data under one key, was Re: analysis and implementation of LRW
netsecurity at sound-by-design.com
Tue Jan 30 14:02:19 EST 2007
Travis H. wrote:
> On Wed, Jan 24, 2007 at 03:28:50PM -0800, Allen wrote:
>> If 4 gigs is right, would it then be records to look for to break
>> the code via birthday attacks would be things like seismic data,
> In case anyone else couldn't parse this, he means "the amount of
> encrypted material necessary to break the key would be large" or
> "the size of a lookup table would be large" or something like
Thanks for attempting to fix my badly worded post. What I think I
really meant is that the data quantity is so large there would be
key re-use, allowing attack that way.
>> Currently I'm dealing
>> with very large - though not as large as 4 gig - x-ray, MRI, and
>> similar files that have to be protected for the lifespan of the
>> person, which could be 70+ years after the medical record is
>> created. Think of the MRI of a kid to scan for some condition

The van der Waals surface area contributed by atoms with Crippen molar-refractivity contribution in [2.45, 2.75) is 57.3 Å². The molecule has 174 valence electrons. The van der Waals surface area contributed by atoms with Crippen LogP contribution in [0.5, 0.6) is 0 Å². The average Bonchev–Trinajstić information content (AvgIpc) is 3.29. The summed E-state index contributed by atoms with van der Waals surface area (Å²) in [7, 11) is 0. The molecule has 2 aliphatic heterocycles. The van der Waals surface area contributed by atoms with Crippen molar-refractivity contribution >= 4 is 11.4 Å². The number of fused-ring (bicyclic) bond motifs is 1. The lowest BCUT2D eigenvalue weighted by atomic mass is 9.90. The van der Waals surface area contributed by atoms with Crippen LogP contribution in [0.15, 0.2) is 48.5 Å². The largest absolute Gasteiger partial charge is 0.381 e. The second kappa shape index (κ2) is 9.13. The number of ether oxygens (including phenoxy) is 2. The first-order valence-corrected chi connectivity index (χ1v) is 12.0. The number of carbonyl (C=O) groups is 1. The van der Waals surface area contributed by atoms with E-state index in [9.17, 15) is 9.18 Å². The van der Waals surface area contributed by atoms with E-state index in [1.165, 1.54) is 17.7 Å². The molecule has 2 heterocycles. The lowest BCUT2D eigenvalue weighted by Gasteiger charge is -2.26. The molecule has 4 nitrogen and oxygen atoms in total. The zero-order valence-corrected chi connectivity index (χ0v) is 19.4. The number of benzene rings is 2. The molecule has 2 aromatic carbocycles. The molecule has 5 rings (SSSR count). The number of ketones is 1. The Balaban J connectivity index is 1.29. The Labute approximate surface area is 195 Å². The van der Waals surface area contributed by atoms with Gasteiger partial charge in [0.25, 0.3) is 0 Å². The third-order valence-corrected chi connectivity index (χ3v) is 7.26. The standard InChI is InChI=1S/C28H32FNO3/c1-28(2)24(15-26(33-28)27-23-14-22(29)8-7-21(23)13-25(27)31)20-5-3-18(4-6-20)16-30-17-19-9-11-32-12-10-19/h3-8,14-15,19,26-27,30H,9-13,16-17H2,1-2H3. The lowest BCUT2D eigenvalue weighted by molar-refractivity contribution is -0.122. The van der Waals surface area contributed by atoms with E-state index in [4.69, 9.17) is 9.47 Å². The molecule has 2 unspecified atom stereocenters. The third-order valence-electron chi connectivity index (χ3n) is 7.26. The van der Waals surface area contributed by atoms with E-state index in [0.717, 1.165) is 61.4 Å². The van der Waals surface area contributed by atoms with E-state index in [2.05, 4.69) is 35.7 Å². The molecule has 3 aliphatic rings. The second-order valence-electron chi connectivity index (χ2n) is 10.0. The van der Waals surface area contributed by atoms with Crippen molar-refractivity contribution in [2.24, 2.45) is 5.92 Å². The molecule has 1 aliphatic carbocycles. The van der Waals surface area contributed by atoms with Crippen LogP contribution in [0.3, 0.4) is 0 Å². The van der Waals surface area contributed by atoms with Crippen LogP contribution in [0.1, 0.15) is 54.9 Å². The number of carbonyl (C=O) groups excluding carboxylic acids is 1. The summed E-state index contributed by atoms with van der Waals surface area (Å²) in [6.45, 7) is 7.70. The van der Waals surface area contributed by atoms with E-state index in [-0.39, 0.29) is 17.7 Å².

>> that may be genetic in origin and has to be monitored and
>> compared with more recent results their whole life.
> That's longer than computers have been available, and also longer
> than modern cryptography has existed. The only way I would propose
> to be able to stay secure that long is either:
> 1) use a random key as large as the plaintext (one-time-pad)
I can't imagine any way of managing the number of one-time-pads
that would be needed for 70+ years of medical records of 6+
> 2) prevent the ciphertext from leaking
> (quantum crypto, spread-spectrum communication, steganography)
Alas, still not practical in large real-world scenarios, if I
understand what I've seen so far. Maybe in 20 years.
> Even then, I doubt Lloyd's would insure it. Anyone who claims to know
> what the state of the art will be like in 70+ years is a fool. I
> would be cautious about extrapolating more than five years.
I'll skip the rest of your excellent, and thought provoking post
as it is future and I'm looking at now.
From what you've written and other material I've read, it is
clear that even if the horizon isn't as short as five years, it
is certainly shorter than 70. Given that it appears what has to
be done is the same as the audio industry has had to do with 30
year old master tapes when they discovered that the binder that
held the oxide to the backing was becoming gummy and shedding the
music as the tape was playing - reconstruct the data and
re-encode it using more up to date technology.
I guess we will have grunt jobs for a long time to come. :)
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